A History of the Weald of Kent: With an Outline of the Early History of the County, Volume 2, Issue 1

Front Cover
H. Igglesden, 1874 - Kent (England)
0 Reviews
 

What people are saying - Write a review

We haven't found any reviews in the usual places.

Other editions - View all

Common terms and phrases

Popular passages

Page 172 - From this principle (except as to that preposterous relic of barbarism, the requirement of unanimity) may we never swerve — may we never be compelled, in wish, to swerve — by a contempt of their oaths in jurors, and a disregard of the just limits of their trust ! NOTE IX.
Page 357 - I feel convinced was the fact in the form of a hypothesis. But I cannot account for the outbreak on any other ground than that of an attempt on the part of the customary tenants to vindicate their right to pecuniary commutation against a threatened invasion of the custom.
Page 325 - All the cloth-workers of strange lands, of whatsoever country they be, which will come into England, Ireland, Wales and Scotland within the king's power, shall come safely and surely, and shall be in the king's protection and safe-conduct, to dwell in the same lands choosing where they will...
Page 371 - Early in the fourteenth century the amalgamation of the races was all but complete ; and it was soon made manifest, by signs not to be mistaken, that a people inferior to none existing in the world had been formed by the mixture of three branches of the great Teutonic family with each other, and with the aboriginal Britons.
Page 258 - ... between us and the Bishop of Chester, he is so angry with us that he has forbidden us, that neither ourselves nor any one of our suite should be so bold as to enter within his household ; and he has forbidden all his officers of his household and of the exchequer that they should neither give us nor lend us anything whatever for the sustenance of our household ; and we have remained at Midhurst in order to wait for his good pleasure and his pardon, and we will at any rate proceed after him in...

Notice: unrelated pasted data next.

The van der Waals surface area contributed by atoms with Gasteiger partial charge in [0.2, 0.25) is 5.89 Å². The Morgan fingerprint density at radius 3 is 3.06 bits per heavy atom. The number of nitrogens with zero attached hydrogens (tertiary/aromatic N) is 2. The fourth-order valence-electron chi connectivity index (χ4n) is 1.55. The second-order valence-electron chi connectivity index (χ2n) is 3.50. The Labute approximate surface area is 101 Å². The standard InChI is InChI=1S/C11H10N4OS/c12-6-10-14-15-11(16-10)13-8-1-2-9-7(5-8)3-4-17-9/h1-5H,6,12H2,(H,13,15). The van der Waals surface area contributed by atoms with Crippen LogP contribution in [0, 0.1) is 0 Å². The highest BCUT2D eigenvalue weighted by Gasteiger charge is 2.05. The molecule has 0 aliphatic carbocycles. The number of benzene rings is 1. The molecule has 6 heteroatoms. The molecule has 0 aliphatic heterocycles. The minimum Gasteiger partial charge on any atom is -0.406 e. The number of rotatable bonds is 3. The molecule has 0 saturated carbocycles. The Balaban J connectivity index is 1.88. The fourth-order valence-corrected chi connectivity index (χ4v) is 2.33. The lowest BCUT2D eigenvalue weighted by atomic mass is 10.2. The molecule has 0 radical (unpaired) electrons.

Page 196 - DURLOCK, more than a mile from the sea, means " water lake," and indicates the process by which the estuary was converted into meadow. This navigable channel, which passed between the Isle of Thanet and the mainland, has been silted up by the deposits brought down by the River Stour.
Page 422 - to pray for my father and mother's souls, that, in my youth, sent me to school, by which, by the sufferance of God, I get my living, I hope truly.
Page 422 - English, for in France was I never, and was born and learned my English in Kent, in the Weald, where I doubt not is spoken as broad and rude English as in any place of England...
Page 216 - Hale does not scruple to affirm ', that more was done in the first thirteen years of his reign to settle and establish the distributive justice of the kingdom, than in all the ages since that time put together.
Page 187 - ... reverence and attachment towards a sovereign, which we denominate loyalty; alike distinguishable from the stupid devotion of eastern slaves, and from the abstract respect with which free citizens regard their chief magistrate. Men who had been used to swear fealty, to profess subjection, to follow, at home and in the field, a feudal superior and his family, easily transferred the same allegiance to the monarch. It was a very powerful feeling, which could make the bravest men put up with slights...

Bibliographic information